Stephen J.LurieMD, PhD, Senior EditorIndividualAuthor
To the Editor: Dr Van Dijk and colleagues1 demonstrated that patients who received their first
CABG without cardiopulmonary bypass (CPB) had a small improvement in the cognitive
outcome 3 months after the procedure, but the effects did not persist at 12
months. Cerebral microembolism and hypoperfusion, which are associated with
CPB, are the main mechanisms of brain injury in patients undergoing CABG.
Microembolic signals detected by transcranial Doppler ultrasound and echocardiography
monitoring during CPB can be directly associated with aortic manipulations,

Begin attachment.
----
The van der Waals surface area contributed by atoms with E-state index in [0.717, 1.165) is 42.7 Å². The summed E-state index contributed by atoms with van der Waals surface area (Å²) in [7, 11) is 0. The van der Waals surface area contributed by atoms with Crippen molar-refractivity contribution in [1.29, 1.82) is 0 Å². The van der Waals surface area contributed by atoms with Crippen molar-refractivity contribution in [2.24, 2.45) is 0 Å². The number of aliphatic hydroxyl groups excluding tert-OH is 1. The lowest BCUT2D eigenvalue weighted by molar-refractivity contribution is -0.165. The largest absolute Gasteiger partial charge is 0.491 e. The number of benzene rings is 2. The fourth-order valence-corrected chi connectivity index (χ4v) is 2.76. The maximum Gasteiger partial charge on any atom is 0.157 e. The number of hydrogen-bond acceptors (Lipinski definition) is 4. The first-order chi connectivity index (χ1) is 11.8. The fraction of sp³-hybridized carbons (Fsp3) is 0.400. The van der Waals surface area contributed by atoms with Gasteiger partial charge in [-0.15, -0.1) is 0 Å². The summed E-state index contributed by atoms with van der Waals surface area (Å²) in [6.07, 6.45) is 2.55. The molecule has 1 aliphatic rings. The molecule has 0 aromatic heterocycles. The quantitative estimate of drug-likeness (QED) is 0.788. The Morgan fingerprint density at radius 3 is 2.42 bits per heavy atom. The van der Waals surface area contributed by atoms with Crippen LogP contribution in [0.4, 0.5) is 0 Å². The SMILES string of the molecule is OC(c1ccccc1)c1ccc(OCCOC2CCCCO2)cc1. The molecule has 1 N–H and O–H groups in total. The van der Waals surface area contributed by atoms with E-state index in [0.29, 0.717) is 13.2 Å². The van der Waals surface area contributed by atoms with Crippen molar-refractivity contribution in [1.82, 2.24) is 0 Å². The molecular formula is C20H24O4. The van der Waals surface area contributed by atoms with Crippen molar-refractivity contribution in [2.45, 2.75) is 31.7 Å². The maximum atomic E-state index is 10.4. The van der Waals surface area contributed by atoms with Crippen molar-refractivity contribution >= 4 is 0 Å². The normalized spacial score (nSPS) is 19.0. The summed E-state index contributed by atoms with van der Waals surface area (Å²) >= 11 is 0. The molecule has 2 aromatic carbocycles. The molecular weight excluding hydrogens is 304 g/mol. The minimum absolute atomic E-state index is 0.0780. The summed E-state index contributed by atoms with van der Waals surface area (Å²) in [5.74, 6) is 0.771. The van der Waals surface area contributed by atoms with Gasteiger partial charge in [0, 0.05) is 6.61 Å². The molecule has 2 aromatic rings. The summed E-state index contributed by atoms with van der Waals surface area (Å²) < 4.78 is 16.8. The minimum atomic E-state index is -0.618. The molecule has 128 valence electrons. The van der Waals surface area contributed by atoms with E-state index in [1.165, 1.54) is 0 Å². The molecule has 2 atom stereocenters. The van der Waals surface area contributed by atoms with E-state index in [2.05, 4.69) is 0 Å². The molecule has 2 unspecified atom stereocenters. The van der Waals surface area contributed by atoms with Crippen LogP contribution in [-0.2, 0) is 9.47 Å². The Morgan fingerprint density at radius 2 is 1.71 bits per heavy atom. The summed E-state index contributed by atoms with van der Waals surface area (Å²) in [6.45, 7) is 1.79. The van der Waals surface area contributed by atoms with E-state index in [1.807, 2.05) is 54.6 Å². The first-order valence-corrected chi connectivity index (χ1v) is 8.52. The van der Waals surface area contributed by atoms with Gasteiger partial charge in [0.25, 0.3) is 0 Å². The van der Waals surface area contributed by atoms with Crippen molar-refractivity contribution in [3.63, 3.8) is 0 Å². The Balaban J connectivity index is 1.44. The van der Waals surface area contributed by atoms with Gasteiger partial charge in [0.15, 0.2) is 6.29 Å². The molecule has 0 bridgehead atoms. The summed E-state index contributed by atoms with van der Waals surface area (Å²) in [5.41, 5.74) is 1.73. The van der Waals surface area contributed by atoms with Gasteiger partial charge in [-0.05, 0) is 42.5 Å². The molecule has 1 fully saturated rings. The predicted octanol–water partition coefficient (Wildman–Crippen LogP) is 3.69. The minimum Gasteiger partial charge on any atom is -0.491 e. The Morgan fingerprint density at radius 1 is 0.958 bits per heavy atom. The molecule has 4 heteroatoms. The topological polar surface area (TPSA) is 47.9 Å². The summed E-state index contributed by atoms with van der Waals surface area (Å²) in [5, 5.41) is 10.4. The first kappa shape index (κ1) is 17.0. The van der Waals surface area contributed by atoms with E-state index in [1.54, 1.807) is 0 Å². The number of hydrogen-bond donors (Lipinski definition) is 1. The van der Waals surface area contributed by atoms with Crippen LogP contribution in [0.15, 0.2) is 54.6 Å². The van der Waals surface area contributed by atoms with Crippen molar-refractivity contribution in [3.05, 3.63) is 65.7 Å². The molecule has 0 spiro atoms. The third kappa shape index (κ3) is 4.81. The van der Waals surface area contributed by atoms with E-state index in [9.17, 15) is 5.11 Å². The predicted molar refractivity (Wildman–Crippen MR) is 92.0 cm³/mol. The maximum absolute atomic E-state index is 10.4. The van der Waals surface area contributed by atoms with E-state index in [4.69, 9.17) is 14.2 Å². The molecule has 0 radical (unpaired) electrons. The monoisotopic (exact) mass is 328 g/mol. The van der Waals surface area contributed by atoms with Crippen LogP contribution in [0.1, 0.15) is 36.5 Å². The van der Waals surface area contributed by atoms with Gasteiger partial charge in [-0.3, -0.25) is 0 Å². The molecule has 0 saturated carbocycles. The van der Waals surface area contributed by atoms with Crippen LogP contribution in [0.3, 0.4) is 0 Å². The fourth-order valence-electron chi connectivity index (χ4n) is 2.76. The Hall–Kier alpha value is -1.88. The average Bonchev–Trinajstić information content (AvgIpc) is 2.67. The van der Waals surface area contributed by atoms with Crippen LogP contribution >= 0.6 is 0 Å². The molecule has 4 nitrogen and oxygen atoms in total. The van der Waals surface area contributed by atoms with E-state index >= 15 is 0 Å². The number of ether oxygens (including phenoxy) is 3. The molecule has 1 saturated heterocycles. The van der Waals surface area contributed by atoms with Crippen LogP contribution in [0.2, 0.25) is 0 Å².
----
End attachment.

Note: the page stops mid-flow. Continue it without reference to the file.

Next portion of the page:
but a large proportion of them are thought to represent air bubbles or microparticulate
emboli generated from the pump circuit and not completely eliminated by the
arterial line filters.2 Off-pump CABG is
associated with a marked reduction of the microembolic load during surgery
and, therefore, is believed to reduce cognitive impairment in those patients.
Malheiros SMF, Massaro AR, Buffolo E. Cognitive Outcomes Following Cardiopulmonary Bypass. JAMA. 2002;287(23):3077-3079. doi:10.1001/jama.287.23.3077